Commenced in January 2007
Paper Count: 31824
An Interactive 3D Experience for the Creation of Personalized Styling
Authors: Dawei Lin
Abstract:This research proposes an Interactive 3D Experience to enhance customer value in the fantasy era. As products reach maturity, they become more similar in the range of functions that they provide. This leads to competition via reduced retail price and ultimately reduced profitability. A competitive design method is therefore needed that can produce higher value products. An Enhanced Value Experience has been identified that can assist designers to provide quality products and to give them a unique positioning. On the basis of this value opportunity, the method of Interactive 3D Experience has been formulated and applied to the domain of retail furniture. Through this, customers can create their own personalized styling via the interactive 3D platform.
Digital Object Identifier (DOI): doi.org/10.5281/zenodo.1072599Procedia APA BibTeX Chicago EndNote Harvard JSON MLA RIS XML ISO 690 PDF Downloads 1144
 R.D. Hisrich, & M.P. Peters, Marketing Decisions for New and Mature Products, 2nd edn, Prentice-Hall, Upper Saddle River, 1991.
 H.Y.K. Lau, K.L. Mak, and M. T. H. Lu, "A virtual design platform for interactive product design and visualization", Journal of Materials Processing Technology, vol. 139, pp. 402-407, 2003.
 S. M. Noble, D.A. Griffith, and M.G. Weinberger, "Consumer derived utilitarian value and channel utilization in a multi-channel retail context", Journal of Business Research, vol. 58, pp.1643-1651, 2005.
 L.H. Amato, and R.P. Wilder, "Global competition and global markets: some empirical results", International Business Review, vol. 13, pp. 401-416, 2004.
 G.L. Manning, and B.L. Reece, Selling Today: Creating Customer Value,Prentice-Hall, Upper Saddle River, 2004.
 W.C. Kim, and R. Mauborgne, Blue Ocean Strategy: How to Create Uncontested Market Space and Make Competition Irrelevant, Harvard Business School Press, Boston, 2005.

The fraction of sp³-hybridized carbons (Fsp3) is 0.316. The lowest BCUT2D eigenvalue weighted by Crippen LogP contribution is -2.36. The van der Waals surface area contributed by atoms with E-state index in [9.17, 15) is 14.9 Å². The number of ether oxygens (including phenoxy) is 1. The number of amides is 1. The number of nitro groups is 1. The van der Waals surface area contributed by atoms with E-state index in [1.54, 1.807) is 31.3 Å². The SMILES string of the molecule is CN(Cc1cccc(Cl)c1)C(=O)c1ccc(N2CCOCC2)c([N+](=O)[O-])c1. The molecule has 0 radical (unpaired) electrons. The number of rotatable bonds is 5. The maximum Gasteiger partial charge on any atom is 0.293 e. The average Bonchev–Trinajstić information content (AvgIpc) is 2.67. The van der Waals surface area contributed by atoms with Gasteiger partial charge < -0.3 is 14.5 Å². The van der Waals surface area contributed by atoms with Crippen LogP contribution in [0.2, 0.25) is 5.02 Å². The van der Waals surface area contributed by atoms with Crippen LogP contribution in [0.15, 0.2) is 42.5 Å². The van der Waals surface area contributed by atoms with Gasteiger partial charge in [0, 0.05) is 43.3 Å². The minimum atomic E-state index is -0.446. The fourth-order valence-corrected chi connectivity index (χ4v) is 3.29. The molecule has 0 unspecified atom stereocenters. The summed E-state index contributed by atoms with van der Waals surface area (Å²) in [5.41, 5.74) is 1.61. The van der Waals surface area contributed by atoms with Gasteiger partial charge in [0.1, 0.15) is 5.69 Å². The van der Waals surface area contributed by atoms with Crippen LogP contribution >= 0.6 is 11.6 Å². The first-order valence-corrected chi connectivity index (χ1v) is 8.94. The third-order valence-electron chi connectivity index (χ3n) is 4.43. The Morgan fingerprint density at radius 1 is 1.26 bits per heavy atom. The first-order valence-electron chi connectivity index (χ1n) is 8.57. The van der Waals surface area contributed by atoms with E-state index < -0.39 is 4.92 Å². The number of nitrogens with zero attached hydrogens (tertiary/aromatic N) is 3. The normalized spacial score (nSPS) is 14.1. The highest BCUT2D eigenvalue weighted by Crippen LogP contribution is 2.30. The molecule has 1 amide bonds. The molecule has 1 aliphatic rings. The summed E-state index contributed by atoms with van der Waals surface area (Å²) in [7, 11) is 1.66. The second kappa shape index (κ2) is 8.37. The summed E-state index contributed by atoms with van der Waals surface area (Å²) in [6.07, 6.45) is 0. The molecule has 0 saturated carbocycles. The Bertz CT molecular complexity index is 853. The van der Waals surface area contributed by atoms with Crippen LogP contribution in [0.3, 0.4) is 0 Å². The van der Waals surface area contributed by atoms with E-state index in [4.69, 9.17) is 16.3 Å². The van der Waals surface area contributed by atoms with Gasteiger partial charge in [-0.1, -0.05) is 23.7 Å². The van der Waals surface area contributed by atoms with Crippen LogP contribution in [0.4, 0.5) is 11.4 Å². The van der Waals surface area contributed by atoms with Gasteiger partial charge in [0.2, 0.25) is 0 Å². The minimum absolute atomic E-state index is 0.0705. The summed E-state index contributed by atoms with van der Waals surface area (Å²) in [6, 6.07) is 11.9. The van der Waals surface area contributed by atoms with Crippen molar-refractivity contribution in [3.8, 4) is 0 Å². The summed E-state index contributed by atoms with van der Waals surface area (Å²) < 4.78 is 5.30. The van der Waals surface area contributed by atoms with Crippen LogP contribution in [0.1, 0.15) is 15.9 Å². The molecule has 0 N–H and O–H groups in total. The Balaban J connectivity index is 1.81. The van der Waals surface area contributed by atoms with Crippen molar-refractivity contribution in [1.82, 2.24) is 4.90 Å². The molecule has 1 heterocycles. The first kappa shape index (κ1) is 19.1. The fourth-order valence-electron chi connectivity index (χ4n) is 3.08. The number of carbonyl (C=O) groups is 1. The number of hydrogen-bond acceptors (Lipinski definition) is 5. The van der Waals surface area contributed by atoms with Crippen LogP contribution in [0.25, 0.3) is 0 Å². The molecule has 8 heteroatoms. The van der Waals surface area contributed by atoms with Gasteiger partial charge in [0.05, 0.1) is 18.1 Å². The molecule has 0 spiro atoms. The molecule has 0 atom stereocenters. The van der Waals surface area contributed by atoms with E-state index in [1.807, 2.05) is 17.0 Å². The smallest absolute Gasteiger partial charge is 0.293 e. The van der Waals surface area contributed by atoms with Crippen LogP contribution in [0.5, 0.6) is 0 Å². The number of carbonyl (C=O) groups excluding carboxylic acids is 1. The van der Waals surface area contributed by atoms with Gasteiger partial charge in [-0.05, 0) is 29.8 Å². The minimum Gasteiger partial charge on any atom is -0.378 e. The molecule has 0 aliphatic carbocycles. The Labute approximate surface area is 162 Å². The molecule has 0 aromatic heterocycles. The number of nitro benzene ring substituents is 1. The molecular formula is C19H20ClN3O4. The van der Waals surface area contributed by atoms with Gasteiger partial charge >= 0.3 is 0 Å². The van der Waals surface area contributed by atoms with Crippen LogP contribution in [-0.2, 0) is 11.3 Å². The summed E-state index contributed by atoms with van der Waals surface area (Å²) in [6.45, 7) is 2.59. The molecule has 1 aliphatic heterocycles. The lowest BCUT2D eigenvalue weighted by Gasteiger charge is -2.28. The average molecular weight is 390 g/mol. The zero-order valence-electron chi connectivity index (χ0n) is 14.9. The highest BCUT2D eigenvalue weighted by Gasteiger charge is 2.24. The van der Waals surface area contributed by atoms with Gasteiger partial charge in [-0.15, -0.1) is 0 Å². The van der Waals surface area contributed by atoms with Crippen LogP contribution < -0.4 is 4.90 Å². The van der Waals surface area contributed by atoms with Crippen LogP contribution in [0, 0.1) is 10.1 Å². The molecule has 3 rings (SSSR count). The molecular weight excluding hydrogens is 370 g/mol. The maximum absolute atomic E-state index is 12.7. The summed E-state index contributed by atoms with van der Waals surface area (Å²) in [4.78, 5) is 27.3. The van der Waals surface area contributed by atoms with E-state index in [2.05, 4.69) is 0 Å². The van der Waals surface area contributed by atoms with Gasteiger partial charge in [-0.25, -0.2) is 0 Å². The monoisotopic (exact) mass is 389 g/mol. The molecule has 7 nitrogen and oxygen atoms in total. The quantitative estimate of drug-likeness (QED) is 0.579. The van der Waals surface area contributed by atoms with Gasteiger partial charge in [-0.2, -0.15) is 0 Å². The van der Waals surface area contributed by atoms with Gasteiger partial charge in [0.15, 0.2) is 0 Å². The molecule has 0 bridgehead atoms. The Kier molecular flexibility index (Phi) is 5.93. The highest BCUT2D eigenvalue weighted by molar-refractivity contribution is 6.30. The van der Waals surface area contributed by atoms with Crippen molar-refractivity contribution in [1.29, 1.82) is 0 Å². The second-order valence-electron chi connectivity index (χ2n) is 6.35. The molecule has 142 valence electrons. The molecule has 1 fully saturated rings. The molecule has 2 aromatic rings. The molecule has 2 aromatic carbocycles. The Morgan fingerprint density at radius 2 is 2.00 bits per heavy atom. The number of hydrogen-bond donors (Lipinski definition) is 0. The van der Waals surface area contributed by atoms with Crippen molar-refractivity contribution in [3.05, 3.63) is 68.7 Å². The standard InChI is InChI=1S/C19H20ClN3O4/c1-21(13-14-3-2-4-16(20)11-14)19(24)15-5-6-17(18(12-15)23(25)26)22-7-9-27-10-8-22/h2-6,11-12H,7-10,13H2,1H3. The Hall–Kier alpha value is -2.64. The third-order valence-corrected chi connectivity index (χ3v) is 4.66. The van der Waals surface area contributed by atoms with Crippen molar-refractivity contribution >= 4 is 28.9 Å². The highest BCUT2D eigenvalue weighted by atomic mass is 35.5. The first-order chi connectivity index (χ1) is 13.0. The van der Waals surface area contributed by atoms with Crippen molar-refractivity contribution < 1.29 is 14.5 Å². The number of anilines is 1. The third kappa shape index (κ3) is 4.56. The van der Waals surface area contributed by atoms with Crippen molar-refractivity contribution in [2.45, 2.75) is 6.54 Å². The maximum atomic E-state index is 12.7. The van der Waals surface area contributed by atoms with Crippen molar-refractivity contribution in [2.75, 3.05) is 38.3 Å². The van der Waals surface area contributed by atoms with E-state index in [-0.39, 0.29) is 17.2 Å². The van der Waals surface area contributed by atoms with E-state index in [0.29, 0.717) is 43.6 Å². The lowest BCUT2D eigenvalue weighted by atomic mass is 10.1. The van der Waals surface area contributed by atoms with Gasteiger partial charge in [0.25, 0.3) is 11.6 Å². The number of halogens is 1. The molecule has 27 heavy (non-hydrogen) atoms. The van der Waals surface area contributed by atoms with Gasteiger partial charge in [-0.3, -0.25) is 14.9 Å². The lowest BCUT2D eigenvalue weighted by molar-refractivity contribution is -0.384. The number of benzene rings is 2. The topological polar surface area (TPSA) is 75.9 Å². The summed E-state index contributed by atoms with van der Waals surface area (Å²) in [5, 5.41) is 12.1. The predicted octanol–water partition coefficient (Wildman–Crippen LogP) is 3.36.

R. Kapoor, "Future as fantasy: forgetting the flaws", Futures, Vol. 33, pp. 161-171, 2001.
 B.H. Schmitt, Experiential Marketing: How to Get Customers to Sense, Feel,Think, Act, and Relate to Your Company and Brands, Free Press, New York, 1999.
 D. LaSalle, and T.A. Britton, Priceless: Turning Ordinary Products into Extraordinary Experiences, Harvard Business School Press, Boston, 2003.
 J. Cagan, and C.M. Vogel, Creating Breakthrough Products: Innovation from Product Planning to Program Approval, Prentice Hall, Upper Saddle River, 2002.
 M.D. Rosenau, Successful Product Development: Speeding from Opportunity to Profit, Wiley, New York, 2000.
 A. Weinstein, and W.C. Johnson, Designing and Delivering Superior Customer Value: Concepts, Cases, and Applications, CRC Press LLC, Boca Raton, 1999.
 J.M. Hulbert, N. Capon, and N.F. Piercy, Total Integrated Marketing:Breaking the Bounds of the Function, Free Press, New York, 2003.
 B.J. Pine, and J.H. Gilmore, The Experience Economy: Work is Theatre & Every Business a Stage, Harvard Business School Press, Boston, 1999.
 C. Shaw, Revolutionize Your Customer Experience, Palgrave Macmillan, New York, 2005.
 V. Postrel, The Substance of Style: How the Rise of Aesthetic Value is Remaking Commerce, Culture, and Consciousness, HarperCollins, New York, 2003.
 M.C. Beardsley, "Aesthetic experience as a three-fold phenomenon",in E. J. Coleman (ed), Varieties of Aesthetic Experience, University Press of America, Boston, 1983.
 D. Kooijman, "Shop image and interaction: the use of senses in consumption space", in D. McDonagh et al. (ed), Design and Emotion: The Experience of Everyday Things, Taylor & Francis, London, 2004.
 B. Kahn, "Variety: from the customer-s perspective", in T.H. Ho &C.S. Tang (ed), Product Variety Management: Research Advances, Kluwer Academic Publishers, Boston, 1998.
 K. Ulrich, T. Randall, M. Fisher, and D. Reibstein, "Managing product variety", in T.H. Ho & C.S. Tang (ed), Product Variety Management: Research Advances, Kluwer Academic Publishers, Boston, 1998.